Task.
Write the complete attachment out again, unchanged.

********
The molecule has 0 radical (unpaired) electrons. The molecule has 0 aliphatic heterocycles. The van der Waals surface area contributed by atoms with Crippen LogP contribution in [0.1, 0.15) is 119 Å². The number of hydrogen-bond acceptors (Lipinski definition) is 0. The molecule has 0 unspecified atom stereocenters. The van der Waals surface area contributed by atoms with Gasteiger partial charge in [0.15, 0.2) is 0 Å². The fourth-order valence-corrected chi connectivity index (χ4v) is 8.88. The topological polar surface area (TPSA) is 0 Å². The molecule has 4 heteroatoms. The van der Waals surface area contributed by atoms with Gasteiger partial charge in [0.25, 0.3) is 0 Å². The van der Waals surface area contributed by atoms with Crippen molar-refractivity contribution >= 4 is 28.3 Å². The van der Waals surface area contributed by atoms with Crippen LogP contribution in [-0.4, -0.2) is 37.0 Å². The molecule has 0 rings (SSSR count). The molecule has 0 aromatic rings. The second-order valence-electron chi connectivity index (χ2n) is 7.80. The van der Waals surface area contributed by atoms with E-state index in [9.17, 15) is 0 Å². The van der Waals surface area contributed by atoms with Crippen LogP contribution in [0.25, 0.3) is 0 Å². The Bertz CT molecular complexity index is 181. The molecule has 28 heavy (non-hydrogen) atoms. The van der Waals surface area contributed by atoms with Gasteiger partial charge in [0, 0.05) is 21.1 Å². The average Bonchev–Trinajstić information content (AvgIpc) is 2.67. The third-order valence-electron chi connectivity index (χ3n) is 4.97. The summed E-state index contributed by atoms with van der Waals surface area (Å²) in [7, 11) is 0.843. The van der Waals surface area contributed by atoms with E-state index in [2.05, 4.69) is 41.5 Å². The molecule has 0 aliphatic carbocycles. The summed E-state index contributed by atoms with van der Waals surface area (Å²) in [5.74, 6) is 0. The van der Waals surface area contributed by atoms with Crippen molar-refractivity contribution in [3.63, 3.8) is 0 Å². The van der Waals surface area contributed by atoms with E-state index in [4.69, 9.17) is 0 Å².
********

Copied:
The molecule has 0 radical (unpaired) electrons. The molecule has 0 aliphatic heterocycles. The van der Waals surface area contributed by atoms with Crippen LogP contribution in [0.1, 0.15) is 119 Å². The number of hydrogen-bond acceptors (Lipinski definition) is 0. The molecule has 0 unspecified atom stereocenters. The van der Waals surface area contributed by atoms with Gasteiger partial charge in [0.15, 0.2) is 0 Å². The fourth-order valence-corrected chi connectivity index (χ4v) is 8.88. The topological polar surface area (TPSA) is 0 Å². The molecule has 4 heteroatoms. The van der Waals surface area contributed by atoms with Gasteiger partial charge in [0.25, 0.3) is 0 Å². The van der Waals surface area contributed by atoms with Crippen molar-refractivity contribution >= 4 is 28.3 Å². The van der Waals surface area contributed by atoms with Crippen LogP contribution in [-0.4, -0.2) is 37.0 Å². The molecule has 0 rings (SSSR count). The molecule has 0 aromatic rings. The second-order valence-electron chi connectivity index (χ2n) is 7.80. The van der Waals surface area contributed by atoms with E-state index in [9.17, 15) is 0 Å². The van der Waals surface area contributed by atoms with Crippen LogP contribution in [0.25, 0.3) is 0 Å². The Bertz CT molecular complexity index is 181. The molecule has 28 heavy (non-hydrogen) atoms. The van der Waals surface area contributed by atoms with Gasteiger partial charge in [0, 0.05) is 21.1 Å². The average Bonchev–Trinajstić information content (AvgIpc) is 2.67. The third-order valence-electron chi connectivity index (χ3n) is 4.97. The summed E-state index contributed by atoms with van der Waals surface area (Å²) in [7, 11) is 0.843. The van der Waals surface area contributed by atoms with E-state index in [2.05, 4.69) is 41.5 Å². The molecule has 0 aliphatic carbocycles. The summed E-state index contributed by atoms with van der Waals surface area (Å²) in [5.74, 6) is 0. The van der Waals surface area contributed by atoms with Crippen molar-refractivity contribution in [3.63, 3.8) is 0 Å². The van der Waals surface area contributed by atoms with E-state index in [4.69, 9.17) is 0 Å².